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Visit Clovelly, North Devon, UK

The rowing boats in the harbour of Clovelly
Titty McGee the rowing boat in Clovelly, UK

Is Clovelly Worth the Visit?

I my opinion to visit Clovelly is definitely worth it, especially if you love quaint historical places that feel like a living museum. That is probably one of the best ways to describe Clovelly. Only in this case, it is very much a living breathing museum that is as alive today as it was hundreds of years ago.

The historic cobblestoned street of Clovelly

How Long Does it Take to Visit Clovelly?

I would allocate and entire day to visit Clovelly, especially if you are travelling with children. Depending on where you are coming from, first you will have to drive there , unless you decide to stay in one of the hotels that are situated directly in Clovelly itself or some of those that surround the village. For more on that see Can you stay in Clovelly below.

Understandably, as the terrain is very steep you need to be prepared to walk both down and up again as well which usually takes a bit longer when you have tired children in toe. I usually leave a bag of jelly-beans in the car and use this is a motivator when the kids claim that they simply cannot walk another step. They always get second wind that way!

For the baby I carried him on my back in his carrier as usual because the slope and the cobble stone paving would have been far to perilous for him but the older boys (6 and 7 years) managed very well. I just waited until we had reached the harbour and then took the toddler out of the carrier and let him have a run around and a snack with the older two.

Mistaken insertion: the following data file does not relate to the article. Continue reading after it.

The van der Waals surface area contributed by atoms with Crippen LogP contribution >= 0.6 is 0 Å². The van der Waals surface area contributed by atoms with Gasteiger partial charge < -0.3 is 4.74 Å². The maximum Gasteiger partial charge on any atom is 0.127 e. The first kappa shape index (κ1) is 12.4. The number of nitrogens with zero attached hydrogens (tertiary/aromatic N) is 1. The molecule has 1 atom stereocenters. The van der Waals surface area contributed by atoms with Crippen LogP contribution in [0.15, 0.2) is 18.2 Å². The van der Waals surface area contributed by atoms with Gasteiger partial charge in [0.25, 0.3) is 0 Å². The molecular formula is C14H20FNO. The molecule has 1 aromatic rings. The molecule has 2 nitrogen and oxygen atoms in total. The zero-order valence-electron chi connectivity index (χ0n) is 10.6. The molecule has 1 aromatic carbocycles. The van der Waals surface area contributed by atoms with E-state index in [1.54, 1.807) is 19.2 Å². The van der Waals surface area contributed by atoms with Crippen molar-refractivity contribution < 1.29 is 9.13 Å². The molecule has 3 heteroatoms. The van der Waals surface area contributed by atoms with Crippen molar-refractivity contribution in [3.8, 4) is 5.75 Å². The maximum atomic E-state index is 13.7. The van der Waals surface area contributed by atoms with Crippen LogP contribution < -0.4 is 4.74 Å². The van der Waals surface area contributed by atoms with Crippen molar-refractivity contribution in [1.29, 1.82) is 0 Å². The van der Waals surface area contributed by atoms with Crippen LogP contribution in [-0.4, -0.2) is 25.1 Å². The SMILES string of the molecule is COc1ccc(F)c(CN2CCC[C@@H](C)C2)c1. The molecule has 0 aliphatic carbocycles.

The spectacular view from our visit to Clovelly

Do People Really Live in Clovelly?

They sure do. In actual fact, other than the hotels that are there, the only other dwellings are residential homes. However, the choice to live in Clovelly isn’t for the faint hearted. One important thing to remember is that there are no cars whatsoever in the village which means that everything that comes in or goes out needs to be carried there.

This is probably with the exception of the Red Lion Hotel as there is vehicular access to the back of this building meaning that guests of that hotel are able to drive down the lane and park. But for everyone else, it is a case of carrying things up and down the steep pathway themselves or using a traditional donkey and sled for bigger items. Imagine if you needed a new fridge!

If you can try to stay in the Red Lion Hotel when you visit Clovelly

Can you stay in Clovelly?

Happily yes! We didn’t stay when we visited as we just went down for the day but now after seeing the village first hand I am definitely going to go back for a kid-free staycation at the Red Lion Hotel.

The Red Lion Hotel is a four-star inn that dates back to the 18th century and is located on the quay next to the historic harbour in Clovelly, North Devon. Its 17 tastefully furnished rooms all have a sea view. 

After a stroll around the village, you can settle into your stay by having an aperitivo while mingling with the locals at the Snug Bar and listening to their stories. Then move onto a decadent dining experience at The Harbour Restaurant. The menu there serves seasonal fresh fish from the bay, including herring, sea bass, lobster, crab, and sea scallops. In addition to fresh foods from Clovelly Court Gardens, the estate’s game, and nearby meat

The following morning, you will wake up to the sounds of the sea and the sights and sounds of Clovelly’s historic fishing harbour. It is a unique and unforgettable experience. 

I have often thought that it is actually the perfect setting for an Agatha Christie style Death in Paradise murder mystery. Maybe I’ll write it. Watch this space.